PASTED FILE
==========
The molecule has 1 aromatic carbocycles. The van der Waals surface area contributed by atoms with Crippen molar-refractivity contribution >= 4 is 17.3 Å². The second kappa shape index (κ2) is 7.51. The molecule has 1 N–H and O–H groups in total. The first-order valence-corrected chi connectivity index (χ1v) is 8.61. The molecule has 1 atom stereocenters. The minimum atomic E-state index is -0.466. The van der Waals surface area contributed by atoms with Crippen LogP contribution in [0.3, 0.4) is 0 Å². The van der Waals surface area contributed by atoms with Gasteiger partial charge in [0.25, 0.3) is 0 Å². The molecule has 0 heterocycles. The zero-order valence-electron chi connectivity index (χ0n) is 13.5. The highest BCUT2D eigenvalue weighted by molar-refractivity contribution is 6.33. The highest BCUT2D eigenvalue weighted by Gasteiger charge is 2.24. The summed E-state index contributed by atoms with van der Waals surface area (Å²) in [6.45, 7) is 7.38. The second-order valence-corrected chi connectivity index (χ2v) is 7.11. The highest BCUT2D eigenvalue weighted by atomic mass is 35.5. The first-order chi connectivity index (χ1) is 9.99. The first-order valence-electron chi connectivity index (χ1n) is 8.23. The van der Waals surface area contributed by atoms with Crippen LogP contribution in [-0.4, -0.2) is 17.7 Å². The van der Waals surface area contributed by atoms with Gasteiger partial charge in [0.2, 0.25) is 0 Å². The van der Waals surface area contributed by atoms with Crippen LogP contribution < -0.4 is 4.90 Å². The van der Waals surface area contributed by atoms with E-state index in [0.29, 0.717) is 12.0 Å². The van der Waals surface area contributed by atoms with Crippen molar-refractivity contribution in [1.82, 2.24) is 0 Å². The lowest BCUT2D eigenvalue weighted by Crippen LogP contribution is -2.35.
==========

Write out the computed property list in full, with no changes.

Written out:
The molecule has 1 aromatic carbocycles. The van der Waals surface area contributed by atoms with Crippen molar-refractivity contribution >= 4 is 17.3 Å². The second kappa shape index (κ2) is 7.51. The molecule has 1 N–H and O–H groups in total. The first-order valence-corrected chi connectivity index (χ1v) is 8.61. The molecule has 1 atom stereocenters. The minimum atomic E-state index is -0.466. The van der Waals surface area contributed by atoms with Crippen LogP contribution in [0.3, 0.4) is 0 Å². The van der Waals surface area contributed by atoms with Gasteiger partial charge in [0.25, 0.3) is 0 Å². The molecule has 0 heterocycles. The zero-order valence-electron chi connectivity index (χ0n) is 13.5. The highest BCUT2D eigenvalue weighted by molar-refractivity contribution is 6.33. The highest BCUT2D eigenvalue weighted by Gasteiger charge is 2.24. The summed E-state index contributed by atoms with van der Waals surface area (Å²) in [6.45, 7) is 7.38. The second-order valence-corrected chi connectivity index (χ2v) is 7.11. The highest BCUT2D eigenvalue weighted by atomic mass is 35.5. The first-order chi connectivity index (χ1) is 9.99. The first-order valence-electron chi connectivity index (χ1n) is 8.23. The van der Waals surface area contributed by atoms with Crippen LogP contribution in [-0.4, -0.2) is 17.7 Å². The van der Waals surface area contributed by atoms with Gasteiger partial charge in [0.2, 0.25) is 0 Å². The van der Waals surface area contributed by atoms with Crippen LogP contribution < -0.4 is 4.90 Å². The van der Waals surface area contributed by atoms with E-state index in [0.29, 0.717) is 12.0 Å². The van der Waals surface area contributed by atoms with Crippen molar-refractivity contribution in [1.82, 2.24) is 0 Å². The lowest BCUT2D eigenvalue weighted by Crippen LogP contribution is -2.35.